Martin Broadhurst

Pipelined HTTP Client

Introduction

Requests and responses

HTTP is a request-response protocol, and this tends to dictate the usage pattern of HTTP client libraries, which goes like this:

  1. Prepare a request
  2. Send it
  3. Parse the response
  4. Repeat

If your application only makes an occasional request, or it is necessary to have the response before sending the next request, this is a reasonable pattern. If, however, you just want to send 1000 GETs to download documents from a site, or PUT 1000 files to a server, waiting for and processing the response in between requests is an inefficient use of the HTTP connection.

Pipelining

Persistent connections are the default in HTTP 1.1, and the RFC mentions that they enable another usage pattern:

A client that supports persistent connections MAY "pipeline" its requests (i.e., send multiple requests without waiting for each response).

One way of doing this would be to send off a stream of requests, and then read all of the responses afterwards. The problem with this is that:

A more efficient solution is to send the requests while simultaneously processing the responses. This has the effect of giving maximum utilisation of the HTTP connection, and so eliminating the cumulative round trip times.

In practice this means sending the requests on one thread, while reading the responses on another. This requires an event-driven model, in which a callback provided by the requester is called each time a response has been received

Considerations

Using pipelining introduces some design considerations that do not apply to the request-response pattern:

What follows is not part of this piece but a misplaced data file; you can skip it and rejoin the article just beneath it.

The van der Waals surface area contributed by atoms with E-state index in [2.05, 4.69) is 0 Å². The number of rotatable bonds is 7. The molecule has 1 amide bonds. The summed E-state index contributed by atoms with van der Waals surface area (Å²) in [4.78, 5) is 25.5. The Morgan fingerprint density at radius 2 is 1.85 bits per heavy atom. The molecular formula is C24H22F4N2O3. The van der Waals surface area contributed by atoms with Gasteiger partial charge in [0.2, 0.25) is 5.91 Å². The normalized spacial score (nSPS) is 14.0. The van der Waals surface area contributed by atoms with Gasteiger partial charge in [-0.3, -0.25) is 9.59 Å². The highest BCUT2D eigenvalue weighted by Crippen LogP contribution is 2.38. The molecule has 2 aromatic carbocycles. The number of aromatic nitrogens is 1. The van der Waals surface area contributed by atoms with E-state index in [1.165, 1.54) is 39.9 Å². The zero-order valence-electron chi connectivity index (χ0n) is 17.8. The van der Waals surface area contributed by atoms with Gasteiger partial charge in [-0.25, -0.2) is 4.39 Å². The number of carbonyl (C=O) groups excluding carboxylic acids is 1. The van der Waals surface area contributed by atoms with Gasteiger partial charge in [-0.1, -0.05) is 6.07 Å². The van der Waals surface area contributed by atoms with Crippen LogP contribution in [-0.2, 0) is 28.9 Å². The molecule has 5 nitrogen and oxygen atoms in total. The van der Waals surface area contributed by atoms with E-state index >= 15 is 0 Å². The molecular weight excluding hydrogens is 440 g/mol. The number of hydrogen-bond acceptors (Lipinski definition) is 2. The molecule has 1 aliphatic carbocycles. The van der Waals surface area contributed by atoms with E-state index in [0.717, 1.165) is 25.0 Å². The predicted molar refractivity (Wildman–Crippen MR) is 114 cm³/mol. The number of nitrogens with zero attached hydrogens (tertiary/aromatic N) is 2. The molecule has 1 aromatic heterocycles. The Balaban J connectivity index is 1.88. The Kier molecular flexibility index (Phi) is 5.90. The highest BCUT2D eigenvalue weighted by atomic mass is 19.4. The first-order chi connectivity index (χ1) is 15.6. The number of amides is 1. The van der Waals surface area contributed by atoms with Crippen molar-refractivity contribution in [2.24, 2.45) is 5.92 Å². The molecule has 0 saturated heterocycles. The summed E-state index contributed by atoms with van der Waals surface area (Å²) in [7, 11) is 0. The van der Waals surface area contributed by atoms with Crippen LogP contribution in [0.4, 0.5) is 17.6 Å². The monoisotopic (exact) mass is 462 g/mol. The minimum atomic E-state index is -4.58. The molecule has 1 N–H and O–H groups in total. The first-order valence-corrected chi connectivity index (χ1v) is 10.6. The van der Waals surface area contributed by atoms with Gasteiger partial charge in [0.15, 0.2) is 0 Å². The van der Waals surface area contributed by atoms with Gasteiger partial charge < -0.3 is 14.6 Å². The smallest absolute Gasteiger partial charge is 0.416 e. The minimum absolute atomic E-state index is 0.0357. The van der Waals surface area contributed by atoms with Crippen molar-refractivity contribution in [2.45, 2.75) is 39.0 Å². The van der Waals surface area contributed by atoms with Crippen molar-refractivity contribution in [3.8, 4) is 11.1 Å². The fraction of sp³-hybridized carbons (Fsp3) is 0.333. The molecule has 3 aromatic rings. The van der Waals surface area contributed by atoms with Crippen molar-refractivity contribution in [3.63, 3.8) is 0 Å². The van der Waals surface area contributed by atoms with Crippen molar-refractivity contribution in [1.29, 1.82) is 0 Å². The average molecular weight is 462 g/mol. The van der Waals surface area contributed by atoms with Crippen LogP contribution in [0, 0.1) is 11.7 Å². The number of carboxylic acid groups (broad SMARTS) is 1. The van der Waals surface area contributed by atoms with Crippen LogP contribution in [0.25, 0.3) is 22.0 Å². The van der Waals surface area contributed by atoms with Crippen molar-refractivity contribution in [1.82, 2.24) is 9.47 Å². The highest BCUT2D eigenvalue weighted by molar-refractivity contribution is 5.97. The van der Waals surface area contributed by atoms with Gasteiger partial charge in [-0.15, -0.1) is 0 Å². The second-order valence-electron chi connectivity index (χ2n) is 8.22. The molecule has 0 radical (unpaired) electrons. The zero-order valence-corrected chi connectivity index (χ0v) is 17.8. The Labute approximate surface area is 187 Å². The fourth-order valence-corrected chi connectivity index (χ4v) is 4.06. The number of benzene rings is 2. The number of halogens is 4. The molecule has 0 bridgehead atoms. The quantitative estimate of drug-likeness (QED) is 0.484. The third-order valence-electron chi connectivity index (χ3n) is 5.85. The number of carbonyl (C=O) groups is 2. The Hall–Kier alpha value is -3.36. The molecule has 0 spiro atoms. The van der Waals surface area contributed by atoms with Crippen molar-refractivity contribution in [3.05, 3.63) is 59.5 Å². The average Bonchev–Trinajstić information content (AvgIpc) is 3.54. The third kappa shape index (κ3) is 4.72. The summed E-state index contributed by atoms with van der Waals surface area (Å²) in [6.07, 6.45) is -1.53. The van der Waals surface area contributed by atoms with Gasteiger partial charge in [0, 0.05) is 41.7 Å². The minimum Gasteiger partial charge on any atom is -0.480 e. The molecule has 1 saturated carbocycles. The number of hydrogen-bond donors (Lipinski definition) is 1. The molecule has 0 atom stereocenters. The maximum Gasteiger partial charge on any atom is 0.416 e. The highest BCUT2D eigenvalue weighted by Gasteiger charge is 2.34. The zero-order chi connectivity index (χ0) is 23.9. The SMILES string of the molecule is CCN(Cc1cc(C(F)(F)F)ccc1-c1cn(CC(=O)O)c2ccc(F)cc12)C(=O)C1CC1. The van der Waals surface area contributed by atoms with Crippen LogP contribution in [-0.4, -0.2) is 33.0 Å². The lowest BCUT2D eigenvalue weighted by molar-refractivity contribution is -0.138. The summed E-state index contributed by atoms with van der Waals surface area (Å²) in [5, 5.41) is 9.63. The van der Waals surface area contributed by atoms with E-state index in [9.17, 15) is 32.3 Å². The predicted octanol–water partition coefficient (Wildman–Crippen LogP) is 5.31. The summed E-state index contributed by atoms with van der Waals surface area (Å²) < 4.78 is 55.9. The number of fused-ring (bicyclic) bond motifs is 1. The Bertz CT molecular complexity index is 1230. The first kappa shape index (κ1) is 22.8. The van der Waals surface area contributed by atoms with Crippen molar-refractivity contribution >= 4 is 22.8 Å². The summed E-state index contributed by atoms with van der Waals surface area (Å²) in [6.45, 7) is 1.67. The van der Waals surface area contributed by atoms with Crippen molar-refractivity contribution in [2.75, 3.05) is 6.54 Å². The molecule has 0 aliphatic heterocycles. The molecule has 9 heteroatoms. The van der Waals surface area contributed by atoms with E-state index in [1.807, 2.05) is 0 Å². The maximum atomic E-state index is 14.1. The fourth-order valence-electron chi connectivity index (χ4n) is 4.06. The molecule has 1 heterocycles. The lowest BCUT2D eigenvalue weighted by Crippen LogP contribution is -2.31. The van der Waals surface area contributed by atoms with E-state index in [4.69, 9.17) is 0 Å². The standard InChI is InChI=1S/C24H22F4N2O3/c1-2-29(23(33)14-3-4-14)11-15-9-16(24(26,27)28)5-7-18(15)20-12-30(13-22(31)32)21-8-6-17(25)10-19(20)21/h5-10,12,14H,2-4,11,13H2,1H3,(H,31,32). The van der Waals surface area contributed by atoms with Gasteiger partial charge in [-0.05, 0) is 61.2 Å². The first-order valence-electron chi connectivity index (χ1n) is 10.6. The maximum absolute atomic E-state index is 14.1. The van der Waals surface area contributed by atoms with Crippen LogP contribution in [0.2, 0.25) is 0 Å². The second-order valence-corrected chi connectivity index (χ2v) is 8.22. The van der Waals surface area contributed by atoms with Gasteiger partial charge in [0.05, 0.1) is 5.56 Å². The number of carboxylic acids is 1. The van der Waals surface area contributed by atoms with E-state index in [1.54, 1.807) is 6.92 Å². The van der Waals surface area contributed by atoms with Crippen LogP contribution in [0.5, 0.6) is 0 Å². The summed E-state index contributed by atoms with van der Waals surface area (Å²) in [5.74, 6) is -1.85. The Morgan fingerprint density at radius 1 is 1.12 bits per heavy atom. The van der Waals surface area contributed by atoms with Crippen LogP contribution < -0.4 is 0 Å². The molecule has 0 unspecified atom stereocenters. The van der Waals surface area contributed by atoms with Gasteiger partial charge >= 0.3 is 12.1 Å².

Matching responses to requests

Matching responses to requests turns out to be easy, because, as the RFC goes on to say:

A server MUST send its responses to those requests in the same order that the requests were received.

What this means in practice is that you can keep a queue of requests sent, and, when you receive a response, know that it is for the request at the head of the queue.

Handling failure

Handling failure is slightly more complicated in a pipelined scenario because failure may not be detected until some time after the request has been sent, and in a different place in code (the event handler).

There are 3 ways in which a request can fail:

To deal with the first case, the requester can make a queue of the requests it is going to send in advance. Requests are then removed from the queue after sending, so any requests left in the queue on disconnection have not been sent.

The second case usually requires sending a modified request. The new request may be added to the queue to be sent for this session, or may be sent in another session.

In the third case, it is not known whether the request was received by the server or not. It is easy to find out which requests these are, as they are left in the queue of sent requests, as no corresponding response has been received. The simplest solution is to send the same request again. This should only be done, however, with idempotent methods (GET, HEAD, PUT, DELETE), since in their case if the first request did actually succeed, sending another will have no effect.

Communicating between the reader and writer

At the very least, the reading thread needs to be able to retrieve the request corresponding to the response it has received, and this request needs to have been stored by the writing thread. Since the reader and writer are different threads, the queue of sent requests needs to be protected by a mutex. This applies to any other information shared between the writing and reading threads.

Pipelined Client

This is a pipelined client written in C++ for Linux.

HttpClient

The HttpClient class encapsulates a connection to a Web host. It is passed an object of a class derived from HttpRequester, which has overridden virtual functions to send requests and process the responses.